I found out about it and got upset. More upset than I expected. I yelled at my Mom, said to leave my sister alone, let her just be a 17 year old girl for God’s sake. I said that she was far too young to worry about finding a man and my Mom was way out of line. It was only then that I realized how much my heart yearned to have had the freedom that my younger sister had, wished I had felt the sense of agency she felt to be able to end a teenage relationship that wasn’t in line with her educational goals.

It was super hard getting a divorce. I loved my ex. I still do. We still talk. We still feel like family, as weird (or not) as that might seem. But I do not miss him anymore. I do not wish he was still my husband. I have started dating and realized that although dating kinda freaks me out (a topic for another post) there are levels of relationship compatibility and levels of freedom out in the world that I didn’t have with him, and that if I had stayed I may never have known and he may never have known. My family doesn’t understand it. They thought we were perfect for each other. But we weren’t. Looks can be deceiving.

This young marriage ideal sets girls up to be partial individuals, halves of a whole rather than whole, and it put my sister and I through untold anguish. Unnecessary anguish. It is hard to think I didn’t need all that pain. That my sister didn’t need that pain. To think that we could have learned it was ok to have first boyfriends, first loves, and have ordinary levels of heartbreak at a teenage relationship ending, but that we didn’t have to marry them, promise our whole lives, well I have no words. I wish someone had let me know young marriage was far from ideal beforehand, that it was more scary than beautiful. I don’t know what I would have done with it, but I wish I’d at least had that information.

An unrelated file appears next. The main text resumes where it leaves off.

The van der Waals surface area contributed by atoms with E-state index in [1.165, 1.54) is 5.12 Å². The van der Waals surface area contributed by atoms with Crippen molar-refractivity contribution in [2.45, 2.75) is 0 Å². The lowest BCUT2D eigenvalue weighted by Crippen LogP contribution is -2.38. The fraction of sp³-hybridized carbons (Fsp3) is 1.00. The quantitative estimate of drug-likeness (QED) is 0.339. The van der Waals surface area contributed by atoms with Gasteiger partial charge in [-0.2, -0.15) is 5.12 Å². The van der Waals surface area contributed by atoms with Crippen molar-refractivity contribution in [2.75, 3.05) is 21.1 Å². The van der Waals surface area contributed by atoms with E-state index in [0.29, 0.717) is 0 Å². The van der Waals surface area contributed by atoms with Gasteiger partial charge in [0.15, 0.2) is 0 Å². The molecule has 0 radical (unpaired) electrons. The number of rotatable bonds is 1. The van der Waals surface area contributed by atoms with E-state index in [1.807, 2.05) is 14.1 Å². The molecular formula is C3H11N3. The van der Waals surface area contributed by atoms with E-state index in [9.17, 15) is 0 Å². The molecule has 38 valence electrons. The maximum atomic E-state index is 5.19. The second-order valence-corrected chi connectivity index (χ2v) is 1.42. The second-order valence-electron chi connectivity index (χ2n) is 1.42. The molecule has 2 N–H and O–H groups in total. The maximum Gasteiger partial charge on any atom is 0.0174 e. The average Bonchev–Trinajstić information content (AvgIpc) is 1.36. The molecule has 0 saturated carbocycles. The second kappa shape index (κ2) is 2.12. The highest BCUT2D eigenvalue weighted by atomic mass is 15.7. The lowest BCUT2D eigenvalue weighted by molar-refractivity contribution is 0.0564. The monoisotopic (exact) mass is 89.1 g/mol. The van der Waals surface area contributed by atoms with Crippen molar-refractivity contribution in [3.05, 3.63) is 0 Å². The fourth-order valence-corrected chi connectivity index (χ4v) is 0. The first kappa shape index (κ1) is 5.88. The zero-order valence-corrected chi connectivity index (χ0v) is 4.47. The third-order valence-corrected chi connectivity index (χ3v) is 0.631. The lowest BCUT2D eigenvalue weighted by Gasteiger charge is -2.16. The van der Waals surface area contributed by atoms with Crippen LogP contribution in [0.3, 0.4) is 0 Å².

Do these people really think that they can and should stand there and preach to others to do the things that have caused so much pain and heartbreak for many homeschooled young women, including myself? Do they really think that this is a good idea? If so, what planet are they on? Because it certainly isn’t Earth. It certainly isn’t modern times. It certainly isn’t America on the verge of 2014. Because I know. I know firsthand. And what I know is that we have a strong moral obligation to do what we can to protect our daughters and younger sisters from such regressive, stunting things as these environments that tacitly facilitate or even encourage becoming a teenage bride or a teenage mistress to some patriarchal demagogue.

It is not ok. It needs to stop.

I hope people like Maranatha and Lauren and the unnamed woman that Doug Phillips groomed to meet his own selfish needs won’t be too upset at those of us who have spoken out against these patriarchal daughter-centered practices and beliefs. Because we are more like you than unlike you in a lot of ways. We are not the enemy. We are not people poking fun and heedlessly mocking from the other side, thinking it’s a freak show for their enjoyment. We grew up in it too, so I don’t have much patience for those people looking for entertainment value in it either. We have suffered heartbreak and shame and the feeling of being oddballs as well.